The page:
Your baby is a social animal and is dependent on your reactions to his efforts at language. You can reinforce your baby’s speech in a variety of ways by capturing your child’s attention and engaging him in the process of learning.

Here are nine ways you can help encourage your baby’s speech development:

  1. Play games such as peekaboo or patty cake. I used to sing to my grandchildren, “If you’re happy and you know it, clap your hands.” Activity along with word can help to advance language.
  2. Give your child items and identify them with energy. For example, say with great enthusiasm: “Here’s your spoon! Here’s your applesauce!” By attaching action with words and emotion, you help your child create associations in his brain, and this can help advance his speech. Point to the light, and say, “Here’s the light.” By pointing with your finger, you’re connecting motion to language.
  3. The key to teaching and enhancing language is to talk, talk, talk… trying to be as physical as possible when talking. Attaching emotion to language enhances linguistic connections.
  4. Be interactive. If you’re feeding your child, have a two-way conversation by asking questions. For example, “We’re having applesauce, do you like applesauce?” The synapses are connecting as you make associations. When your child’s activities are interactive, you encourage him to think about what you’re saying. This is the learning process. Questions such as, “Do you want to play? Do you want to eat? Do you want to take a bath?” will encourage him to think. Speaking to your child in complicated language can raise his IQ approximately 20 points.
  5. Remember to identify body parts. For example, “This is your nose. These are your feet. This is your mouth.” Then ask your child, “Where is your nose? Where are your feet? Where is your mouth?” Elevating your voice with emotion, while doing, makes learning exciting and therefore, captures your child’s attention.
  6. Sing songs, recite nursery rhymes, read stories, and have your child tell you a story. Play with things like a jack-in-the-box, a top, or a ball, identifying each item while showing your child how it works. For example, the jack-in-the-box pops open, the top spins, the ball bounces.
  7. Take pictures and show your child what he looks like. Let him look at himself in the mirror and ask, “Who is that in the mirror?” Then identify your child by asking, “Is that you?” This is one way to create an associative mass that enhances learning.
  8. Categorize things. Put all the stuffed animals together. Put all the bath toys together. Put all the pots and pans together. Then you can ask your child to identify them. “Where are all the stuffed animals? Where are the bath toys? Where are all the pots and pans?” This is how he connects and expands his knowledge, and uses his brain like an orchestra.
  9. The final thing I like to do is to play baroque music, 24/7, on an iPod in the background. This is because baroque music puts the brain in an alpha state, which is similar to meditation. Therefore, it throws more blood to the prefrontal cortex and helps your child process information better, helps him hold images longer and helps him and use his brain more effectively. Baroque music, especially in the largo movement, is syncopated to your child’s heartbeat, so it puts him in a calm and relaxed state. Therefore, he has a better chance to reach his full potential.


  • Dr. Gail Gross

    Author and Parenting, Relationships, and Human Behavior Expert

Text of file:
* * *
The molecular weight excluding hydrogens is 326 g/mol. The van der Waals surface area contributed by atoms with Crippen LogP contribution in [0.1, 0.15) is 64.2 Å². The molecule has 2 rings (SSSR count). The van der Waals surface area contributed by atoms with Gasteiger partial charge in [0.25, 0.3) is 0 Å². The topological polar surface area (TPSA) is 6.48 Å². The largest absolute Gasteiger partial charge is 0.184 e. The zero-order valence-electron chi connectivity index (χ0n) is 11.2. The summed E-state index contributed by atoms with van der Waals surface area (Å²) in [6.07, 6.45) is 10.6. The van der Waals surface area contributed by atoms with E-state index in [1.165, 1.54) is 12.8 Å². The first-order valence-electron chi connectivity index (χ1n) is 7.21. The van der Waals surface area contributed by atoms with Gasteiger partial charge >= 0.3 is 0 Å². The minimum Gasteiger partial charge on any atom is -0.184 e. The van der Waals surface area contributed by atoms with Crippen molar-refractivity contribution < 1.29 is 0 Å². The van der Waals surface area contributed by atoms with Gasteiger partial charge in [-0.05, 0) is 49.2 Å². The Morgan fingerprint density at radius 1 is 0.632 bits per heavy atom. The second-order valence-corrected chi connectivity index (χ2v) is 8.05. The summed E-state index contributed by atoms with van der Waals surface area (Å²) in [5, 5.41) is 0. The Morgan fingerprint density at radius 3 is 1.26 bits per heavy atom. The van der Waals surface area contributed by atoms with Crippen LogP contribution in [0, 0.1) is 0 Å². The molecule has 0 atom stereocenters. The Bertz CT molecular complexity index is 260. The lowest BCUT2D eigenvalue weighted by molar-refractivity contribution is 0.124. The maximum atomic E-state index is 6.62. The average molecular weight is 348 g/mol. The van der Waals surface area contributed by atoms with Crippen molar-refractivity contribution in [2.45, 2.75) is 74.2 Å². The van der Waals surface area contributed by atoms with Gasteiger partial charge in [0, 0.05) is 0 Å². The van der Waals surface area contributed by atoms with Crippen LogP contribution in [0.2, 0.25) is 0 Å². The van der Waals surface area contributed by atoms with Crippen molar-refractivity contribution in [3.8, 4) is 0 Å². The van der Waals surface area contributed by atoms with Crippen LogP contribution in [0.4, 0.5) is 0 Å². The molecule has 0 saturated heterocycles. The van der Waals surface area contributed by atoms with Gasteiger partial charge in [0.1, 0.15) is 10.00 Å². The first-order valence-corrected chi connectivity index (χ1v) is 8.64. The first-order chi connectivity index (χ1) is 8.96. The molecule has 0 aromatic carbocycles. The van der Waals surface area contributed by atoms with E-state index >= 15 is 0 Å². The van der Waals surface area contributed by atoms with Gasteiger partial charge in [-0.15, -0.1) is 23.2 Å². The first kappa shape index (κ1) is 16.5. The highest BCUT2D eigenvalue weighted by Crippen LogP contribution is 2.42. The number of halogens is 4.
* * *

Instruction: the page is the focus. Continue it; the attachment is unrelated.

Dr. Gail Gross, Ph.D., Ed.D., M.Ed., a member of the American Psychological Association (APA) and member of APA Division 39, is a nationally recognized family, child development, and human behavior expert, author, and educator. Her positive and integrative approach to difficult issues helps families navigate today’s complex problems. Dr. Gross is frequently called upon by national and regional media to offer her insight on topics involving family relationships, education, behavior, and development issues. A dependable authority, Dr. Gross has contributed to broadcast, print and online media including CNN, the Today Show, CNBC's The Doctors, Hollywood Reporter, FOX radio, FOX’s The O’Reilly Factor, MSNBC, The New York Times, The Wall Street Journal, The Washington Post, Times of India, People magazine, Parents magazine, Scholastic Parent and Child Magazine, USA Today, Univision, ABC, CBS, and KHOU's Great Day Houston Show. She is a veteran radio talk show host as well as the host of the nationally syndicated PBS program, “Let’s Talk.” Also, Dr. Gross has written a semi-weekly blog for The Huffington Post and has blogged at since 2013. Recently, Houston Women's Magazine named her One of Houston's Most Influential Women of 2016. Dr. Gross is a longtime leader in finding solutions to the nation’s toughest education challenges. She co-founded the first-of-its kind Cuney Home School with her husband Jenard, in partnership with Texas Southern University. The school serves as a national model for improving the academic performance of students from housing projects by engaging the parents. Dr. Gross also has a public school elementary and secondary campus in Texas that has been named for her. Additionally, she recently completed leading a landmark, year-long study in the Houston Independent School District to examine how stress-reduction affects academics, attendance, and bullying in elementary school students, and a second study on stress and its effects on learning. Such work has earned her accolades from distinguished leaders such as the Dalai Lama, who presented her with the first Spirit of Freedom award in 1998. More recently, she was honored in 2013 with the Jung Institute award. She also received the Good Heart Humanitarian Award from Jewish Women International, Perth Amboy High School Hall of Fame Award, the Great Texan of the Year Award, the Houston Best Dressed Hall of Fame Award, Trailblazer Award, Get Real New York City Convention's 2014 Blogging Award, and Woman of Influence Award. Dr. Gross’ book, The Only Way Out Is Through, is available on Amazon now and offers strategies for life’s transitions including coping with loss, drawing from dealing with the death of her own daughter. Her next book, How to Build Your Baby’s Brain, is also available on Amazon now and teaches parents how to enhance their child’s learning potential by understanding and recognizing their various development stages. And her first research book was published by Random House in 1987 on health and skin care titled Beautiful Skin. Dr. Gross has created 8 audio tapes on relaxation and stress reduction that can be purchased on Most recently, Dr. Gross’s book, The Only Way Out is Through, was named a Next Generation Indie Book Awards Silver Medal finalist in 2020 and Winner of the 2021 Independent Press Awards in the categories of Death & Dying as well as Grief. Her latest book, How to Build Your Baby’s Brain, was the National Parenting Product Awards winner in 2019, the Nautilus Book Awards winner in 2019, ranked the No. 1 Best New Parenting Book in 2019 and listed among the Top 10 Parenting Books to Read in 2020 by BookAuthority, as well as the Next Generation Indie Book Awards Gold Medal winner in 2020 and Winner of the 2021 Independent Press Awards in the category of How-To. Dr. Gross received a BS in Education and an Ed.D. (Doctorate of Education) with a specialty in Curriculum and Instruction from the University of Houston. She earned her Master’s degree in Secondary Education with a focus on Psychology from the University of St. Thomas in Houston. Dr. Gross received her second PhD in Psychology, with a concentration in Jungian studies. Dr. Gross was the recipient of Kappa Delta Pi An International Honor Society in Education. Dr. Gross was elected member of the International English Honor Society Sigma Tau Delta.